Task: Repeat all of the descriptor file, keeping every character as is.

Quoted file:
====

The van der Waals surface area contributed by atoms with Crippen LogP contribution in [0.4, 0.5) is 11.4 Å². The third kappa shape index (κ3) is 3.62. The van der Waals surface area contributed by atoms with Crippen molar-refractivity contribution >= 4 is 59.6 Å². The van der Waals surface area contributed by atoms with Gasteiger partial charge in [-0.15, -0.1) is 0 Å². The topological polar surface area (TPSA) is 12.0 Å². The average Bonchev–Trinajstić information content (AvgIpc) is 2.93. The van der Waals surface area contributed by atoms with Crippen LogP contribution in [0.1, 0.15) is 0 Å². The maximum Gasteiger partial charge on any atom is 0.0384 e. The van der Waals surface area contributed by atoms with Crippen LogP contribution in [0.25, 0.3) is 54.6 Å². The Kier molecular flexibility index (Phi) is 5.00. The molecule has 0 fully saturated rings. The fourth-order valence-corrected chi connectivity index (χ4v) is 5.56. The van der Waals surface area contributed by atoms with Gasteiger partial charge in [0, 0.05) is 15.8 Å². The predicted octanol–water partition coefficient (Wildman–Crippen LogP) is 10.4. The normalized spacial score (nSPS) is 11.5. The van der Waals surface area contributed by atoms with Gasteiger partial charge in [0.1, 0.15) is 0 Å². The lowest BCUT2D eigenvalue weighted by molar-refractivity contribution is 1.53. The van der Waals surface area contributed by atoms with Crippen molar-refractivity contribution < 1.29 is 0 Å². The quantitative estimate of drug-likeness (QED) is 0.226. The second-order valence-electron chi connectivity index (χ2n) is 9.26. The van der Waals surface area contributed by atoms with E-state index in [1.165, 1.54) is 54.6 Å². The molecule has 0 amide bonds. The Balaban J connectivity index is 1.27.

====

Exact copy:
The van der Waals surface area contributed by atoms with Crippen LogP contribution in [0.4, 0.5) is 11.4 Å². The third kappa shape index (κ3) is 3.62. The van der Waals surface area contributed by atoms with Crippen molar-refractivity contribution >= 4 is 59.6 Å². The van der Waals surface area contributed by atoms with Gasteiger partial charge in [-0.15, -0.1) is 0 Å². The topological polar surface area (TPSA) is 12.0 Å². The average Bonchev–Trinajstić information content (AvgIpc) is 2.93. The van der Waals surface area contributed by atoms with Crippen LogP contribution in [0.1, 0.15) is 0 Å². The maximum Gasteiger partial charge on any atom is 0.0384 e. The van der Waals surface area contributed by atoms with Crippen LogP contribution in [0.25, 0.3) is 54.6 Å². The Kier molecular flexibility index (Phi) is 5.00. The molecule has 0 fully saturated rings. The fourth-order valence-corrected chi connectivity index (χ4v) is 5.56. The van der Waals surface area contributed by atoms with Gasteiger partial charge in [0, 0.05) is 15.8 Å². The predicted octanol–water partition coefficient (Wildman–Crippen LogP) is 10.4. The normalized spacial score (nSPS) is 11.5. The van der Waals surface area contributed by atoms with Gasteiger partial charge in [0.1, 0.15) is 0 Å². The lowest BCUT2D eigenvalue weighted by molar-refractivity contribution is 1.53. The van der Waals surface area contributed by atoms with Crippen molar-refractivity contribution < 1.29 is 0 Å². The quantitative estimate of drug-likeness (QED) is 0.226. The second-order valence-electron chi connectivity index (χ2n) is 9.26. The van der Waals surface area contributed by atoms with E-state index in [1.165, 1.54) is 54.6 Å². The molecule has 0 amide bonds. The Balaban J connectivity index is 1.27.